"The Ruins" stars off looking like just another generic horror film, with college students Jeff (Jonathan Tucker), Amy (Jena Malone), Amy's best friend, Stacy (Laura Ramsey) and her boyfriend, Eric (Shawn Ashmore) partying away the days and nights on a beach in Mexico. Jeff had wanted to see nearby Mayan ruins, but the majority rules and the majority ruled against him.
However, the group reconsiders when they meet Mathias (Joe Anderson), who tells them that his brother was exploring a newly found temple that's off the map...far off the map. Amy doesn't want to go, but - unfortunately - the majority rules against her - they'll wish they hadn't.
After a long drive into the middle of nowhere and a hike through dense forest, they finally reach the temple, only to be threatened in no uncertain terms by a group of men and driven up the temple. They are baffled and terrified by the actions of the men, who start to build a camp around the temple, seemingly blocking them in - or keeping something else from getting out.
The movie is nicely structured, starting off with a light introduction and moving into an bleak, desolate thriller before eventually turning more towards horror as it's revealed just what those at guard at the bottom are so fearful of escaping (trying not to ruin the movie.) The movie does keep the tension for much of the running time, but there are a few issues, such as the fact that the rather generic ending seems like the filmmakers ran out of ideas.
At 90 minutes or so, the movie feels somewhat compressed (although in an interesting move, Scott Smith is crediting with adapting his own novel for the screen here), and even a little more time would have allowed the filmmakers to give a little backstory to the temple and maybe allowed the sense of dread to grow somewhat further. There's also a neat little trick played on the characters later in the movie by the "villains", and I would have liked one or two more of those situations.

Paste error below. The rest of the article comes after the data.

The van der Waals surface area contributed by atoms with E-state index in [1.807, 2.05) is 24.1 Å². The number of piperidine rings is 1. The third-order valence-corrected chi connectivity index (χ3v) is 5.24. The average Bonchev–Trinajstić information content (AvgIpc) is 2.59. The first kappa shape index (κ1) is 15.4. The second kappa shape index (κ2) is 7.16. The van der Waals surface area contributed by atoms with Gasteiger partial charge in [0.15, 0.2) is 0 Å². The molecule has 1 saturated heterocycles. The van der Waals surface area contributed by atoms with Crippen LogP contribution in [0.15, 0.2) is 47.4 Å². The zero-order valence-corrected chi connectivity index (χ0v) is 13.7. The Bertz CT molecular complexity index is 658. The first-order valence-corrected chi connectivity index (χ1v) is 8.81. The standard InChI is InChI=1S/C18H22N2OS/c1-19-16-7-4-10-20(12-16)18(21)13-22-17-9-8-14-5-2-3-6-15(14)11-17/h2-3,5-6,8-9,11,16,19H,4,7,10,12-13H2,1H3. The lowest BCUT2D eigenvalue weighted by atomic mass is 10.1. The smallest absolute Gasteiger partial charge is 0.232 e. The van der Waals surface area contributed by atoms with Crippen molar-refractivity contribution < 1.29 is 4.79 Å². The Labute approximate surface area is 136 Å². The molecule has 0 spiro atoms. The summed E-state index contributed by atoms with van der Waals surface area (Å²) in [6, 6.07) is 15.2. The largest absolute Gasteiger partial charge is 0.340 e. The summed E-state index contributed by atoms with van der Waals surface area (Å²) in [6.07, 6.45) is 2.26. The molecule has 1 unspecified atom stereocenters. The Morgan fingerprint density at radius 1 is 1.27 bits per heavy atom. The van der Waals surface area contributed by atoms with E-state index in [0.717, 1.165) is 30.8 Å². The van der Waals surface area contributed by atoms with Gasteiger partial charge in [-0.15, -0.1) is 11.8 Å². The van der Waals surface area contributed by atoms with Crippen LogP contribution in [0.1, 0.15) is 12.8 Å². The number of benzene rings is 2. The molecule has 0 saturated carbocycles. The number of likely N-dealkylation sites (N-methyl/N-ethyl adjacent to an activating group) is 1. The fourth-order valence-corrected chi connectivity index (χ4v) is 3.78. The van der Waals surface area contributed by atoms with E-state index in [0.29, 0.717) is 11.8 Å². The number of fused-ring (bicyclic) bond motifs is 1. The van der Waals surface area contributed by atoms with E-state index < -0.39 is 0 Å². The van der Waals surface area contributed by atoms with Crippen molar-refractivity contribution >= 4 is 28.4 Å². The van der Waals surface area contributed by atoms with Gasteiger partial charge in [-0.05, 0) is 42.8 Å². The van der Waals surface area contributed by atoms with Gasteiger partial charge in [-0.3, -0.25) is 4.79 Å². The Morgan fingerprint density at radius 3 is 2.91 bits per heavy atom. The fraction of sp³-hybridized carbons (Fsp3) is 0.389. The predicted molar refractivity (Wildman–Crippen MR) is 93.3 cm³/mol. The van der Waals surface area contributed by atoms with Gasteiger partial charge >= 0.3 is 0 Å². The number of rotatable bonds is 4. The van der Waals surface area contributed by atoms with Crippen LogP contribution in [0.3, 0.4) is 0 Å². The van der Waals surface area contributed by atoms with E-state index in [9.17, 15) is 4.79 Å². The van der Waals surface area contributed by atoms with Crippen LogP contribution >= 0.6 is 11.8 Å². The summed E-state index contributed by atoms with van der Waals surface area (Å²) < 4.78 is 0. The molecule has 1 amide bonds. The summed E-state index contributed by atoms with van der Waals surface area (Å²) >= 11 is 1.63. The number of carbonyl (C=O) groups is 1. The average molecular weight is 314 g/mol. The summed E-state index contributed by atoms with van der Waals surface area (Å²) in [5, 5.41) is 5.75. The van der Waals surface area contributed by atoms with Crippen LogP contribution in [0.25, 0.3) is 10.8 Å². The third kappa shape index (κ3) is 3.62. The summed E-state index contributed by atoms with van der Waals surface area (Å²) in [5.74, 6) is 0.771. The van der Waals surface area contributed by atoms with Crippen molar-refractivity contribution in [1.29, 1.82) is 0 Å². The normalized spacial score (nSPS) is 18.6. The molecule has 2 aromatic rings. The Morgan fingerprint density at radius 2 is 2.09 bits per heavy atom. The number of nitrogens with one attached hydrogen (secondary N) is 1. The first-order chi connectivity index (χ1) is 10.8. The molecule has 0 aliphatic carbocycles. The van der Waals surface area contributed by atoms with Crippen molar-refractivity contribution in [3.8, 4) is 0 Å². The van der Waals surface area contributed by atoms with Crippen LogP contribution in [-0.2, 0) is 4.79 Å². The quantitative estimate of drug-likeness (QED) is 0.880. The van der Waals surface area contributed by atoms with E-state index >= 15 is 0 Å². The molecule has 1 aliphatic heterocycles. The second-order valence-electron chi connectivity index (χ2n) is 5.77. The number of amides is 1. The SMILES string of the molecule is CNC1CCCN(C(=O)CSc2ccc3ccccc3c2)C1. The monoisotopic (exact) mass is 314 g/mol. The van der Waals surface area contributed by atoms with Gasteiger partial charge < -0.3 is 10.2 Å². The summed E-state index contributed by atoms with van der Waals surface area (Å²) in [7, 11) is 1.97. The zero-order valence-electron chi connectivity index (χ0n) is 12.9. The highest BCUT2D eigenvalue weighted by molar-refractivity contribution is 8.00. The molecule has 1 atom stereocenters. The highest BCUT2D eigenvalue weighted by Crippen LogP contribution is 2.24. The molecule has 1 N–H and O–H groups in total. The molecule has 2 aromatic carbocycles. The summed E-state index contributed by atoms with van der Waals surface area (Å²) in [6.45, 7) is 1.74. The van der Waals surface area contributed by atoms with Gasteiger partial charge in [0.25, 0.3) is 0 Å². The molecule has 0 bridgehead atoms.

The performances are very good, as the cast doesn't go over-the-top and tries to play the reality of the nightmare situation. Technically, the picture is also solid, with excellent production design, striking cinematography and enjoyable visual FX. This isn't a horror flick without some minor flaws, but it's an enjoyable, intense effort that delivers some good chills.
VIDEO: "The Ruins" is presented by Dreamworks in 2.35:1 anamorphic widescreen. Picture quality was mostly terrific, but a few minor issues did intrude at times. Sharpness and detail were mostly first-rate, as while a few scenes did appear slightly softer than the rest, the majority of the film appeared crisp, clear and well-defined.
Aside from a touch of softness on a few occasions, the other concern was a few instances of mild edge enhancement. Otherwise, the print appeared pristine and no instances of artifacting or additional concerns were spotted. Colors of the jungle appeared rich, bright and well-saturated, with no smearing or other faults.
SOUND: "The Ruins" is presented in Dolby Digital 5.1. This isn't an extremely aggressive soundtrack, but it's still a very effective soundtrack, as the surrounds kick in on several occasions to offer some very creepy ambience. Audio quality was terrific, with crisp, well-recorded effects and clear, natural dialogue.
EXTRAS: Director Carter Smith and editor Jeff Betancourt offer a full-length audio commentary for the feature and it's an enjoyable discussion of the difficulties that the production encountered on-location, working with the cast, the look of the film, effects and more.
The deleted scenes section offers an alternate ending and, while the first half of the alternate ending is largely the same, the second half of the alternate ending is different and recalls a creepy element from earlier in the story. I can't understand why this wasn't chosen, as it's a far more effective way to end the picture than the ending as-is. There's also the ending as it appeared theatrically (the ending in the unrated version is essentially the same, save for one substantial difference) and three additional deleted scenes.
We also get three moderately in-depth featurettes: "Building the Ruins", "Making the Ruins" and "Creeping Death". We also get the film's trailers and previews for other titles from the studio.
Final Thoughts: "The Ruins" isn't a horror flick without some minor flaws, but it's an enjoyable, intense effort that delivers some good chills. The DVD offers very good audio/video quality, as well as a nice supply of extra features. Recommended.
The Film B